Deafblind International recently published a monograph based on a series of articles published in DbI Review (January 2014 to January 2016) about various features of ‘self-regulation’ in individuals with CHARGE Syndrome. This monograph was prepared by Dr. Timothy S. Hartshorne, Professor of Psychology, Central Michigan University and Dr. Jude T. Nicholas, Clinical Neuropsychologist, attached to Haukeland University Hospital and Statped Vest center for special education in Bergen, Norway.
The material in this monograph is a joint effort of these individuals who mentored the process and co-wrote the articles, various students in the CHARGE Syndrome Research Lab at Central Michigan University (and named throughout the monograph) who worked on the papers, as well as several other international experts in the field of CHARGE Syndrome who contributed to the articles.
What is self-regulation? People are always thinking, behaving, feeling, and sensing, which together are recognized as the four dimensions (cognition, behavior, emotion, and physiology) to self-regulation. Self-regulation is described as our capacity to manage our responses to the things that happen in our lives. For individuals with CHARGE Syndrome, these various aspects of self-regulation seem to be compromised.
The monograph is organized in seven chapters. The introductory chapter provides general details about self-regulation and its various dimensions. The second chapter offers a more generalized discussion about self-regulation issues in individuals with CHARGE Syndrome. The next four chapters (3-6) detail self-regulation issues pertaining separately to cognition, behavior, emotion, and physiology.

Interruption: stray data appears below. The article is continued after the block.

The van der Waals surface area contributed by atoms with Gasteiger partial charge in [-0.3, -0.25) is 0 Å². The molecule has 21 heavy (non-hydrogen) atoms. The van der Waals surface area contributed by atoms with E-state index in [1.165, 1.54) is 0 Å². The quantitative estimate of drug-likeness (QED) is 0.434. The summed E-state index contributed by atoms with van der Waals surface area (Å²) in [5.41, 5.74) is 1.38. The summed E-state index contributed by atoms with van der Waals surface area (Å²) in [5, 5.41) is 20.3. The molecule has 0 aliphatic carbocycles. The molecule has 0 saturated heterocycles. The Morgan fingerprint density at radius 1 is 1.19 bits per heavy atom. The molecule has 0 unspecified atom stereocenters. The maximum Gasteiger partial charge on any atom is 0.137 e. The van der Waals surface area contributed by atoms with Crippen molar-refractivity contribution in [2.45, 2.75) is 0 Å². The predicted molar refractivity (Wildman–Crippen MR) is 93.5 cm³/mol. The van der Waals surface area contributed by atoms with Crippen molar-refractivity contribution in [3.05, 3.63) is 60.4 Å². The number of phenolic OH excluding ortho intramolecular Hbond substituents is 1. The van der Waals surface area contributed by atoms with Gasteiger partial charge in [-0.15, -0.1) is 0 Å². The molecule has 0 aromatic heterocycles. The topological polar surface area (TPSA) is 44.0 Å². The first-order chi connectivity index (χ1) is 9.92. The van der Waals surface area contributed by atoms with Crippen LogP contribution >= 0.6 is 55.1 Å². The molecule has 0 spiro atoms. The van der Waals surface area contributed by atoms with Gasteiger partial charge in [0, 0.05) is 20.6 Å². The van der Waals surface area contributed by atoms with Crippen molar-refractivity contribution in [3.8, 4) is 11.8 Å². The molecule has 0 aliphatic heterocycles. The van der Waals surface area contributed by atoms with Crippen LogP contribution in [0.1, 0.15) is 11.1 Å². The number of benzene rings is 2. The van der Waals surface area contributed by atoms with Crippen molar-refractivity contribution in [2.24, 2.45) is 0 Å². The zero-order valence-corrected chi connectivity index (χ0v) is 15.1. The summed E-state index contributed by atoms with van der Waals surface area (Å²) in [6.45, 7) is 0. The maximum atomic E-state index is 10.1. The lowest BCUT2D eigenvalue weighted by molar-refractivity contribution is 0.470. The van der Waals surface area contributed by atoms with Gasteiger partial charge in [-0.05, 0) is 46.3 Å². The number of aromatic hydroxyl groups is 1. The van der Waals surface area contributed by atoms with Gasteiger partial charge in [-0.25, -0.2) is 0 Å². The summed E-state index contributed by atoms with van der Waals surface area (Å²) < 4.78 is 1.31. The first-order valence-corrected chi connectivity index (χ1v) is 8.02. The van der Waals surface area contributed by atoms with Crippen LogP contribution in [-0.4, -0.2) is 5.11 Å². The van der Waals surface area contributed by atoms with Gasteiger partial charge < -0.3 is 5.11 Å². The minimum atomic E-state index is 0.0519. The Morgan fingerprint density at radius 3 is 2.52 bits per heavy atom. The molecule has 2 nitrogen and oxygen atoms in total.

The final chapter outlines the importance of self-regulation as an important skill for all children to develop. Self-regulation of cognition helps children set goals, follow rules, and plan out the appropriate response. Self-regulation of behavior helps children demonstrate control over their actions. Self-regulation of emotion helps children manage how they express and experience emotions. Self-regulation of physiology helps children to alter their own states and responses to meet the needs of the body.
Self-regulation is a powerful skill that has an important impact on individuals with CHARGE throughout their lives. Developing self-regulation takes time as well as the support of parents and other adults. Researchers have found that self-regulation skills in children can be developed with practice and they can also be influenced by experience. With more research and experience, the authors offer hope that the understanding of the development of self-regulation in CHARGE can be further developed and improved.